Both diseases have high mortality rates globally, with tuberculosis being the leading cause of death from a single infectious disease before the COVID 19 pandemic, and Nigeria ranks sixth among the 30 worst-affected countries in the world and first in Africa.

Meanwhile, the COVID-19 virus has infected 262,664 people with 3,147 deaths in Nigeria since the start of the pandemic.

To mitigate the spread of the two diseases in the country, the National Coordinator,

Tuberculosis, Buruli Ulcer and Leprosy Control Program (NTBLCP), Dr Chukwuemeka Anyike said the integration of services would strengthen the health system to detect and respond to diseases while placing the patient at the center of health care service delivery.

We are taking advantage of the current TB screening week to find as many missing TB cases as possible in the country. We are also taking the opportunity to test for COVID-19 and HIV and provide vaccination against COVID-19.

“Essentially, the campaign is leveraging the scarce resources available to achieve the global push for integrated health services, and we hope that by the end of the year we will have higher TB case notification than the last year,” he said.

In 2021, Nigeria reported 207,785 TB cases, 50% more than the 138,591 cases reported in 2020.

Vital Partnership

Congratulating the government for this initiative, the village chief, Chief Bala Akusu Nbwaha, said he was impressed by the participation of the people of the community.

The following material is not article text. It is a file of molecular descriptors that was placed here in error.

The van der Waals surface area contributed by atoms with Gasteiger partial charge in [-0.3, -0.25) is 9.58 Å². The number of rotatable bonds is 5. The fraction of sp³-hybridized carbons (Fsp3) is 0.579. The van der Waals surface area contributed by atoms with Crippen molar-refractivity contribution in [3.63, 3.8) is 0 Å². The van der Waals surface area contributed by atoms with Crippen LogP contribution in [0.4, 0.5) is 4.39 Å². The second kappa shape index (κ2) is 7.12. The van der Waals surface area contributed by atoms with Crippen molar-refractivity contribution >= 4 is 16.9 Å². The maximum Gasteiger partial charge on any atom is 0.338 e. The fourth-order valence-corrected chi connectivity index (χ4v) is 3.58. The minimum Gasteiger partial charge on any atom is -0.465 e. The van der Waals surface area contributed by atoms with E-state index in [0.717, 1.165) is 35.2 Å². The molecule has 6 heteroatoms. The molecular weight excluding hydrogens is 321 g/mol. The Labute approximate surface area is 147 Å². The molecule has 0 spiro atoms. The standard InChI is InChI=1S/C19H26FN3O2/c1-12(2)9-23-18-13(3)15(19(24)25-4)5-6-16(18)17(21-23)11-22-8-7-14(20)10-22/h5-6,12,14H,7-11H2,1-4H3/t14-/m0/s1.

“We are educating people about the importance of getting checked for TB and COVID-19 as well as getting the COVID-19 vaccine. Members of my cabinet and I have received the vaccine against COVID-19 and that is why we encourage others to do so, he said.

During the community campaign, 127 people were screened for tuberculosis and 19 tested for COVID-19. Of which 44 presumed TB were identified. For further confirmation, sputum samples were taken from 43 people and 4 were positive. Meanwhile, 64 people have received the COVID-19 vaccine. Of which 57 received the first blow.

Considering that eliminating tuberculosis and achieving herd immunity against COVID-19 are top government priorities in Nigeria, Dr Enang Oyama, WHO Technical Officer, said WHO and its partners continued to support the Government of Nigeria to leverage the COVID-19 response to conduct a joint TB/COVID-19 bi-directional screening and vaccination campaign to improve TB case finding.

He said that with the similarities between the two diseases, an innovative approach was taken to achieve maximum optimization of funds and human resources.

Dr Oyama stressed that active case finding of TB is key to tackling the scourge of the disease, as more than 300,000 cases are estimated to go undetected each year.

“In addition, WHO will continue to support the government at all levels to ensure that the Covid-19 response program leverages the extensive structures and human resource capacities available in the TB program to improve the diagnosis and case management at the community level,” he said.

Technical contacts:

Dr Kelias Msyamboza; Email: [email protected]

Dr. Oyama, Enang Enang; Email: [email protected]

For more information or to request interviews, please contact:

Mrs. Charity Warigon
Tel: +234 810 221 0093
Email: [email protected]